On 28th May 1919, at a meeting of the Tilbury Branch of the National Union of Railwaymen, it was agreed to form a brass band. By 1st July the Tilbury Railwaymen’s Band had called its first meeting and two delegates were appointed to travel to Shoeburyness to view a set of 24 instruments. At the next meeting 47 members were in attendance.
At the Band’s AGM in January 1921 the decision was made to purchase the Band their first set of new instruments from Hawkes & Sons (now Boosey & Hawkes) in London. On these, it was said, the Band made favourable progress. Later that year, following repeated requests of supporters in the town, it was decided to change the name to The Tilbury Town Band.
February 1922 saw a contest for local bands at Grays. Wishing to gain a conductor with contest experience, Mr. G Nicholls of Grays Temperance Band was engaged. After five weeks of tuition, the Band mounted the contesting platform for the first time, securing second prize and two medals. Following this success, the Band entered the National Brass Band Championship of Great Britain, held at The Crystal Palace. By the next year they secured third prize in the Junior B Section having competed against twenty seven bands from all over the British Isles.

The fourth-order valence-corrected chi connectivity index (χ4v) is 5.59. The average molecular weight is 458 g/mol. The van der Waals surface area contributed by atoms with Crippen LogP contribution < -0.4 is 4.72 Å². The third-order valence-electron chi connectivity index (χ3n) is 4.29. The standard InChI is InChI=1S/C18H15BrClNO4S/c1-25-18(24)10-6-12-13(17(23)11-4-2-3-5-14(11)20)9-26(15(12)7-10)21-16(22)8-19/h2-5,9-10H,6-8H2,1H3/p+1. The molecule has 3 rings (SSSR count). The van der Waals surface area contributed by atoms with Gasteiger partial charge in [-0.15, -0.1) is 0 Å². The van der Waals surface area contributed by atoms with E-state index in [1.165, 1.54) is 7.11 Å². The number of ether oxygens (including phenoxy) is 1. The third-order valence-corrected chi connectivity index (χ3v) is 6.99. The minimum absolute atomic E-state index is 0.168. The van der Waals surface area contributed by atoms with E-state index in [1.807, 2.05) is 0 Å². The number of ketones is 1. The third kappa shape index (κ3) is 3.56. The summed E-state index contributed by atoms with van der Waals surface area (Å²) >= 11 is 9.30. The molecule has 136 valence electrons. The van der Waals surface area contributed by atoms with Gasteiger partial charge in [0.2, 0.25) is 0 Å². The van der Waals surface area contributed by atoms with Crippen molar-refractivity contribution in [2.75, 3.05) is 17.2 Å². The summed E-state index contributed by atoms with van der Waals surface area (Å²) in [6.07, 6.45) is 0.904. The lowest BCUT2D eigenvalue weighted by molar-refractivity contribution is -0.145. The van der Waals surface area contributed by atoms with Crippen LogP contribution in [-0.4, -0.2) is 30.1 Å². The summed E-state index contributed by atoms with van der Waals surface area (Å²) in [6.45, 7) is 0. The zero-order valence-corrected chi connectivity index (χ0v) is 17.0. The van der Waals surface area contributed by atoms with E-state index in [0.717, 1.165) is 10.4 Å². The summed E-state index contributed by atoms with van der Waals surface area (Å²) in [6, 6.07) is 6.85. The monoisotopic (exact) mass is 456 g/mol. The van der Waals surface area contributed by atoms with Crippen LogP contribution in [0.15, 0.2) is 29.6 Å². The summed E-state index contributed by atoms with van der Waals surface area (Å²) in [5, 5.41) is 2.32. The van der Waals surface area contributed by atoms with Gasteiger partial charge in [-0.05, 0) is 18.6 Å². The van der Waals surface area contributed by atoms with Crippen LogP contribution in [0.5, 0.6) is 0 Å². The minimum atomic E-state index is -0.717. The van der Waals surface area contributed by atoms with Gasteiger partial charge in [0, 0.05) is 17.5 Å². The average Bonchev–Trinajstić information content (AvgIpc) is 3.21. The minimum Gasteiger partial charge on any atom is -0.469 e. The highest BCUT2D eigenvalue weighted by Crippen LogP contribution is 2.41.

World War II – Suspension and a New Home
Golden Jubilee of The Tilbury Band, 1969 (Source: Tilbury Band Archive)
During World War II, the Band’s activities were suspended, but it was quickly re-formed after peace was declared in 1945. Three years later the Band purchased an old Salvation Army hall in Dock Road, Tilbury for £400. This became the new Band Headquarters.
In the 1960s the Band changed name again to its present name – “The Tilbury Band”. In 1976 the Band Hall was demolished to make way for a purpose built headquarters at a cost of £22,000. This hall continues to be the Band’s much loved home.
Today the Band continues to thrive, attracting talented players from both the local area and further afield and competes and performs at concerts and events throughout the year.